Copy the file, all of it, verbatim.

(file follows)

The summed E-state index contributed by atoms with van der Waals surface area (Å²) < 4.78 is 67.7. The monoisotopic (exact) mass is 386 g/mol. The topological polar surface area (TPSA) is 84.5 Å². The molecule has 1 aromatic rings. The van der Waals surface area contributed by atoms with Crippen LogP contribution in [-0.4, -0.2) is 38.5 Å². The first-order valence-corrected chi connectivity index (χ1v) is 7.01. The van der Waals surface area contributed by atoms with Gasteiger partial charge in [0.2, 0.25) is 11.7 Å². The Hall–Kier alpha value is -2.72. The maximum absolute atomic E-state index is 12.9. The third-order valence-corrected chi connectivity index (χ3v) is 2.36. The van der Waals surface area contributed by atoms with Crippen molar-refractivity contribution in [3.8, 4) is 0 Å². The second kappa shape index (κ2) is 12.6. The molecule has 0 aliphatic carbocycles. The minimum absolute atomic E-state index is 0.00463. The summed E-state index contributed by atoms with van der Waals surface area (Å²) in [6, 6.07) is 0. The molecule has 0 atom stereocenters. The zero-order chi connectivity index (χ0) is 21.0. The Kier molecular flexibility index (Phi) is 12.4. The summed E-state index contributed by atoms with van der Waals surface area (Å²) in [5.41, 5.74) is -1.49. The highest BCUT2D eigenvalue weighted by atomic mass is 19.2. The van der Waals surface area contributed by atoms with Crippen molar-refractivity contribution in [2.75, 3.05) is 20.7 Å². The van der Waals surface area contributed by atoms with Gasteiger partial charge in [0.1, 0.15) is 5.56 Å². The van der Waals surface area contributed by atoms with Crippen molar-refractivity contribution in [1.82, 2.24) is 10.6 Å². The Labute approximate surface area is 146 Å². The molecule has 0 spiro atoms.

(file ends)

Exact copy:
The summed E-state index contributed by atoms with van der Waals surface area (Å²) < 4.78 is 67.7. The monoisotopic (exact) mass is 386 g/mol. The topological polar surface area (TPSA) is 84.5 Å². The molecule has 1 aromatic rings. The van der Waals surface area contributed by atoms with Crippen LogP contribution in [-0.4, -0.2) is 38.5 Å². The first-order valence-corrected chi connectivity index (χ1v) is 7.01. The van der Waals surface area contributed by atoms with Gasteiger partial charge in [0.2, 0.25) is 11.7 Å². The Hall–Kier alpha value is -2.72. The maximum absolute atomic E-state index is 12.9. The third-order valence-corrected chi connectivity index (χ3v) is 2.36. The van der Waals surface area contributed by atoms with Crippen molar-refractivity contribution in [3.8, 4) is 0 Å². The second kappa shape index (κ2) is 12.6. The molecule has 0 aliphatic carbocycles. The minimum absolute atomic E-state index is 0.00463. The summed E-state index contributed by atoms with van der Waals surface area (Å²) in [6, 6.07) is 0. The molecule has 0 atom stereocenters. The zero-order chi connectivity index (χ0) is 21.0. The Kier molecular flexibility index (Phi) is 12.4. The summed E-state index contributed by atoms with van der Waals surface area (Å²) in [5.41, 5.74) is -1.49. The highest BCUT2D eigenvalue weighted by atomic mass is 19.2. The van der Waals surface area contributed by atoms with Crippen molar-refractivity contribution in [2.75, 3.05) is 20.7 Å². The van der Waals surface area contributed by atoms with Gasteiger partial charge in [0.1, 0.15) is 5.56 Å². The van der Waals surface area contributed by atoms with Crippen molar-refractivity contribution in [1.82, 2.24) is 10.6 Å². The Labute approximate surface area is 146 Å². The molecule has 0 spiro atoms.